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Laval police say strategy has reduced gun violence on the island


Political candidates at all levels say fighting gun violence is a major priority in the provincial election campaign. 

Provincial party pledges are coming after a string of recent shootings in the Montreal area, many of them in public spaces.

Laval, north of the Riviere des Prairies from Montreal, says it is making progress.

Recently, a 42-year-old man was shot inside a restaurant and a month prior to that, a drive-by shooting on Cure-Labelle Blvd. killed two people and seriously injured a 14-year-old boy.

Despite those shootings, Laval's police (SPL) Chief Pierre Brochet said their work is paying off. He said shootings are down by half, with 13 shootings reported so far this year compared to 27 in 2021.

"This is a big change, and we are very proud of all the mobilization," said Brochet.

The SPL launched the Paradox 2022 project, which is a coordinated approach to urban violence on the island.

"The concerted and proactive approach we have taken this year has certainly contributed to the positive impacts we are seeing on the ground," said Brochet. "This is not an end in itself, as the phenomenon is volatile, and our work continues. However, it is a source of pride for our service to see that our mobilization is bearing fruit."

Brochet said better tracking and surveillance of repeat offenders have helped reduce gun crimes.

"What we did was identify the violent criminals and really put pressure on them," he said. "Those kinds of guys are doing frauds, they are doing thefts, sometimes gambling, for example, and drugs.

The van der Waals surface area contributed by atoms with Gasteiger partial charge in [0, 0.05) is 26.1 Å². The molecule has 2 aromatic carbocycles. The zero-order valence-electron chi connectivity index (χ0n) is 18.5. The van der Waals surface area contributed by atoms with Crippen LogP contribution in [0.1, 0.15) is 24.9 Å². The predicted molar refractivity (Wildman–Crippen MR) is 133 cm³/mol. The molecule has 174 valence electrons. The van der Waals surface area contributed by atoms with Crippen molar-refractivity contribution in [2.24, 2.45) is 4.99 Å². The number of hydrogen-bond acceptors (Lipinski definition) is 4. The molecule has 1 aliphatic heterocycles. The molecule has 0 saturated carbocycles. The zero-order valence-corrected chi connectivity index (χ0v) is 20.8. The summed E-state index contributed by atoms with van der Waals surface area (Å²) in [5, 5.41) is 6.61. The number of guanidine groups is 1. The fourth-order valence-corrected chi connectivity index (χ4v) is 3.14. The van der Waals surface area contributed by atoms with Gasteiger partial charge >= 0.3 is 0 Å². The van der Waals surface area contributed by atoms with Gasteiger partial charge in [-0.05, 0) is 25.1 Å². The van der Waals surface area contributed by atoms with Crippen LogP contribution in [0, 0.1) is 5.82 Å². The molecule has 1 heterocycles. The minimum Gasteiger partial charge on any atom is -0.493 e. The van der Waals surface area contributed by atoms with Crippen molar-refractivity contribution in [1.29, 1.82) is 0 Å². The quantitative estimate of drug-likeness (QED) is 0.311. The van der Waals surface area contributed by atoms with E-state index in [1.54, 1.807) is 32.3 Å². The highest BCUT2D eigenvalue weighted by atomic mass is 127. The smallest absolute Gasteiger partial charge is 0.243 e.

He said firearm-related arrests have increased slightly in Laval with 29 this year compared to 27 by this time in 2021.

While the number of shootings in Laval has gone down, officers have seized more guns with most of them coming from the U.S.

Police services across Quebec want more resources at the border to stop guns from getting into the province.

While Laval appears to be making progress, some criminologists say it's still to early to know if the decline will last.

"Any reduction of shootings or death is encouraging, but over a short period like six of seven months, it doesn't establish a trend," said criminologist Irwin Waller from the University of Ottawa. "You need to see a plan where police are part of the plan, street outreach workers, programs in schools to stop people from reacting in anger."

Laval police say prevention and youth programs are part of the plan and hope their short-term gains to curb gun violence will lead to long-term results. Top Stories

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